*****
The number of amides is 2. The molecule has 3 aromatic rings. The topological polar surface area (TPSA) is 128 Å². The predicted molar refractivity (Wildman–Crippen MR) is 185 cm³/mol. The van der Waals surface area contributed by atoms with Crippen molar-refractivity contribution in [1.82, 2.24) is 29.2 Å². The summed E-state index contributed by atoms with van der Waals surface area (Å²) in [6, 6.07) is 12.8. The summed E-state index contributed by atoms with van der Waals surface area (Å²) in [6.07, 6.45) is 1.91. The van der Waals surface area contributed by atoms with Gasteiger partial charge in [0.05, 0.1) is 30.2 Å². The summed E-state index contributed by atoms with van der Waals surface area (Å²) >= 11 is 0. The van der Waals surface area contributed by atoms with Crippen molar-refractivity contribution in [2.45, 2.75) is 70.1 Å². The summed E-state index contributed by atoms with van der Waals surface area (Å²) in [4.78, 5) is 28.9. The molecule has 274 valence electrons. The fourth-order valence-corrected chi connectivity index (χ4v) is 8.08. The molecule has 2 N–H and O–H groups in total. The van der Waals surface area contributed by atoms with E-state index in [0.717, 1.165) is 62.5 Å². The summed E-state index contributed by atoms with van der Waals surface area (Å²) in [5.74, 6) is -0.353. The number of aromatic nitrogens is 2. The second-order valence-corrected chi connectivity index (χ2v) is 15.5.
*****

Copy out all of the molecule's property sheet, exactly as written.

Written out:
The number of amides is 2. The molecule has 3 aromatic rings. The topological polar surface area (TPSA) is 128 Å². The predicted molar refractivity (Wildman–Crippen MR) is 185 cm³/mol. The van der Waals surface area contributed by atoms with Crippen molar-refractivity contribution in [1.82, 2.24) is 29.2 Å². The summed E-state index contributed by atoms with van der Waals surface area (Å²) in [6, 6.07) is 12.8. The summed E-state index contributed by atoms with van der Waals surface area (Å²) in [6.07, 6.45) is 1.91. The van der Waals surface area contributed by atoms with Gasteiger partial charge in [0.05, 0.1) is 30.2 Å². The summed E-state index contributed by atoms with van der Waals surface area (Å²) >= 11 is 0. The van der Waals surface area contributed by atoms with Crippen molar-refractivity contribution in [2.45, 2.75) is 70.1 Å². The summed E-state index contributed by atoms with van der Waals surface area (Å²) in [4.78, 5) is 28.9. The molecule has 274 valence electrons. The fourth-order valence-corrected chi connectivity index (χ4v) is 8.08. The molecule has 2 N–H and O–H groups in total. The van der Waals surface area contributed by atoms with E-state index in [0.717, 1.165) is 62.5 Å². The summed E-state index contributed by atoms with van der Waals surface area (Å²) in [5.74, 6) is -0.353. The number of aromatic nitrogens is 2. The second-order valence-corrected chi connectivity index (χ2v) is 15.5.